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Implement Sci. 2015 Aug 15;10:120. doi: 10.1186/s13012-015-0305-2.

Health system context and implementation of evidence-based practices-development and validation of the Context Assessment for Community Health (COACH) tool for low- and middle-income settings.

Author information

1
International Maternal and Child Health, Department of Women's and Children's Health, Uppsala University, Uppsala, Sweden. anna.bergstrom@kbh.uu.se.
2
Department of Psychology, Stellenbosch University, Stellenbosch, South Africa. skeen@sun.ac.za.
3
International Maternal and Child Health, Department of Women's and Children's Health, Uppsala University, Uppsala, Sweden. dmd@hsph.edu.vn.
4
Hanoi School of Public Health, Hanoi, Vietnam. dmd@hsph.edu.vn.
5
Fundacion Coordinación de Hermanamientos e Iniciativas de Cooperación CHICA, León, Nicaragua. fundchica@gmail.com.
6
Faculty of Nursing, University of Alberta, Edmonton, Canada. carole.estabrooks@ualberta.ca.
7
Department of Clinical Neuroscience, Division of Psychology, Karolinska Institutet, Stockholm, Sweden. petter.gustavsson@ki.se.
8
Hanoi School of Public Health, Hanoi, Vietnam. phuonghoa55@yahoo.com.
9
Research Institute for Child Health, National Hospital of Paediatrics, Hanoi, Vietnam. phuonghoa55@yahoo.com.
10
International Maternal and Child Health, Department of Women's and Children's Health, Uppsala University, Uppsala, Sweden. carina.kallestal@kbh.uu.se.
11
International Maternal and Child Health, Department of Women's and Children's Health, Uppsala University, Uppsala, Sweden. mats.malqvist@kbh.uu.se.
12
Research Institute for Child Health, National Hospital of Paediatrics, Hanoi, Vietnam. nga.nguyen@kbh.uu.se.
13
International Maternal and Child Health, Department of Women's and Children's Health, Uppsala University, Uppsala, Sweden. lars-ake.persson@kbh.uu.se.
14
Centre for Reproductive Health, International Centre for Diarrhoeal Disease Research, Dhaka, Bangladesh. jpervin@icddrb.org.
15
International Maternal and Child Health, Department of Women's and Children's Health, Uppsala University, Uppsala, Sweden. stefan.peterson@kbh.uu.se.
16
Department of Public Health Sciences, Karolinska Institutet, Stockholm, Sweden. stefan.peterson@kbh.uu.se.
17
School of Public Health, Makerere University College of Health Sciences, Kampala, Uganda. stefan.peterson@kbh.uu.se.
18
Centre for Reproductive Health, International Centre for Diarrhoeal Disease Research, Dhaka, Bangladesh. arahman@icddrb.org.
19
International Maternal and Child Health, Department of Women's and Children's Health, Uppsala University, Uppsala, Sweden. katarina.selling@kbh.uu.se.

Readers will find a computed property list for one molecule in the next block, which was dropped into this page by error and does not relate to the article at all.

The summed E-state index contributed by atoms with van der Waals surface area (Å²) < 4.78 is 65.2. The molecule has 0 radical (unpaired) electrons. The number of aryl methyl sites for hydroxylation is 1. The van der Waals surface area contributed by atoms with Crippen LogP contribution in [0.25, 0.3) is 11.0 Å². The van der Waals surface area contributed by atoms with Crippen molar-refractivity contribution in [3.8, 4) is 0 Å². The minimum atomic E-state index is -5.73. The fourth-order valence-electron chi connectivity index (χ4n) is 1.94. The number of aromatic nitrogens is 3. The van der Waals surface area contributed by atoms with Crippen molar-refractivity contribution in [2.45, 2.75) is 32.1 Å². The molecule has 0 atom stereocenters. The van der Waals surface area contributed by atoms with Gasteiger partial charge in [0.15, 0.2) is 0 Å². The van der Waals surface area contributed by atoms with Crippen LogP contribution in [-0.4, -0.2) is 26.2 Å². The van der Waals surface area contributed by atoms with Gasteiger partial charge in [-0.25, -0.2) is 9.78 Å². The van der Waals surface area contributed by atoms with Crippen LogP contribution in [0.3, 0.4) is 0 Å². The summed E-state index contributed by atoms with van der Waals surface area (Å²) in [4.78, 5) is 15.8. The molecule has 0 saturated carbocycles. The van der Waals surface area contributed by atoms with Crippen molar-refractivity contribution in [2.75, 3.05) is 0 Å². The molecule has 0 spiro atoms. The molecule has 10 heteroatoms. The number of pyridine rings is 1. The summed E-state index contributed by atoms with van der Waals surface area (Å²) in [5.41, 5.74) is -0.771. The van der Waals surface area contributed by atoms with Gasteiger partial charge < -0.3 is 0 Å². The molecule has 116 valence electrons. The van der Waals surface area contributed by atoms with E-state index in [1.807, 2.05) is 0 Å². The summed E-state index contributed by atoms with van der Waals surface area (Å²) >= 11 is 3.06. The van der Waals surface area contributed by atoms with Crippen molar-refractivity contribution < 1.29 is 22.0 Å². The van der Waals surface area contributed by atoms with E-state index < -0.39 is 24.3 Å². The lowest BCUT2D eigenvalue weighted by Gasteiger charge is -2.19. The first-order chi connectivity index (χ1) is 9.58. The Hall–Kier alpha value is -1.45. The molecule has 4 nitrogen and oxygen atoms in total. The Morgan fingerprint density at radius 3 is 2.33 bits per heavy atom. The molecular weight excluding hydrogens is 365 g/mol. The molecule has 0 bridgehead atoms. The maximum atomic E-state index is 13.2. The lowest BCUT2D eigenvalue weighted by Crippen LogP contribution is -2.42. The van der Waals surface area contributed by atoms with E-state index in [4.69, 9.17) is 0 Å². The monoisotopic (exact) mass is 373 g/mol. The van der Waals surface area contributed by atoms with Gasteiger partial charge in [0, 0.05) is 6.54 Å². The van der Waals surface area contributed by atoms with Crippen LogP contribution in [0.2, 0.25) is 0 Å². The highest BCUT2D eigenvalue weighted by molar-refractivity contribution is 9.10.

20
Ottawa Hospital Research Institute, Ottawa, Canada. jasquires@ohri.ca.
21
School of Nursing, Faculty of Health Sciences, University of Ottawa, Ottawa, Canada. jasquires@ohri.ca.
22
Department of Psychology, Stellenbosch University, Stellenbosch, South Africa. markt@sun.ac.za.
23
Department of Public Health Sciences, Karolinska Institutet, Stockholm, Sweden. pwaiswa2001@yahoo.com.
24
School of Public Health, Makerere University College of Health Sciences, Kampala, Uganda. pwaiswa2001@yahoo.com.
25
School of Education, Health and Social Studies, Dalarna University, Falun, Sweden. lars.wallin@du.se.
26
Department of Neurobiology, Care Sciences and Society, Division of Nursing, Karolinska Institutet, Stockholm, Sweden. lars.wallin@du.se.

Abstract

BACKGROUND:

The gap between what is known and what is practiced results in health service users not benefitting from advances in healthcare, and in unnecessary costs. A supportive context is considered a key element for successful implementation of evidence-based practices (EBP). There were no tools available for the systematic mapping of aspects of organizational context influencing the implementation of EBPs in low- and middle-income countries (LMICs). Thus, this project aimed to develop and psychometrically validate a tool for this purpose.

METHODS:

The development of the Context Assessment for Community Health (COACH) tool was premised on the context dimension in the Promoting Action on Research Implementation in Health Services framework, and is a derivative product of the Alberta Context Tool. Its development was undertaken in Bangladesh, Vietnam, Uganda, South Africa and Nicaragua in six phases: (1) defining dimensions and draft tool development, (2) content validity amongst in-country expert panels, (3) content validity amongst international experts, (4) response process validity, (5) translation and (6) evaluation of psychometric properties amongst 690 health workers in the five countries.

RESULTS:

The tool was validated for use amongst physicians, nurse/midwives and community health workers. The six phases of development resulted in a good fit between the theoretical dimensions of the COACH tool and its psychometric properties. The tool has 49 items measuring eight aspects of context: Resources, Community engagement, Commitment to work, Informal payment, Leadership, Work culture, Monitoring services for action and Sources of knowledge.

CONCLUSIONS:

Aspects of organizational context that were identified as influencing the implementation of EBPs in high-income settings were also found to be relevant in LMICs. However, there were additional aspects of context of relevance in LMICs specifically Resources, Community engagement, Commitment to work and Informal payment. Use of the COACH tool will allow for systematic description of the local healthcare context prior implementing healthcare interventions to allow for tailoring implementation strategies or as part of the evaluation of implementing healthcare interventions and thus allow for deeper insights into the process of implementing EBPs in LMICs.

PMID:
26276443
PMCID:
PMC4537553
DOI:
10.1186/s13012-015-0305-2
[Indexed for MEDLINE]
Free PMC Article

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